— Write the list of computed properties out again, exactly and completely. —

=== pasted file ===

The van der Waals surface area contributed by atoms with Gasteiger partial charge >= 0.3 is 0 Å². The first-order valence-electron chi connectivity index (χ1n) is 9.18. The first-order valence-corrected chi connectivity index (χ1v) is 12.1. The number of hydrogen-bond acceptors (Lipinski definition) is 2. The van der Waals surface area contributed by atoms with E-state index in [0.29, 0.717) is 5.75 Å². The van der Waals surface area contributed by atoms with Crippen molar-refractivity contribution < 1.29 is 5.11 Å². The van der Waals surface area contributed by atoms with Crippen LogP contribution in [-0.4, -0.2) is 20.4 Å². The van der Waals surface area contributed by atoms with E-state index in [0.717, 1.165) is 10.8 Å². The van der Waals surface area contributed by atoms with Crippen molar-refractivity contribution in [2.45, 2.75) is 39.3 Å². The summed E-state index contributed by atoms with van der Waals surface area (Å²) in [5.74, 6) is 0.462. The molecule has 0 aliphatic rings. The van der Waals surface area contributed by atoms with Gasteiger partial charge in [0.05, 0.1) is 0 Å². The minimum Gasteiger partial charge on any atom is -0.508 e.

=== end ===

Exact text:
The van der Waals surface area contributed by atoms with Gasteiger partial charge >= 0.3 is 0 Å². The first-order valence-electron chi connectivity index (χ1n) is 9.18. The first-order valence-corrected chi connectivity index (χ1v) is 12.1. The number of hydrogen-bond acceptors (Lipinski definition) is 2. The van der Waals surface area contributed by atoms with E-state index in [0.29, 0.717) is 5.75 Å². The van der Waals surface area contributed by atoms with Crippen molar-refractivity contribution < 1.29 is 5.11 Å². The van der Waals surface area contributed by atoms with Crippen LogP contribution in [-0.4, -0.2) is 20.4 Å². The van der Waals surface area contributed by atoms with E-state index in [0.717, 1.165) is 10.8 Å². The van der Waals surface area contributed by atoms with Crippen molar-refractivity contribution in [2.45, 2.75) is 39.3 Å². The summed E-state index contributed by atoms with van der Waals surface area (Å²) in [5.74, 6) is 0.462. The molecule has 0 aliphatic rings. The van der Waals surface area contributed by atoms with Gasteiger partial charge in [0.05, 0.1) is 0 Å². The minimum Gasteiger partial charge on any atom is -0.508 e.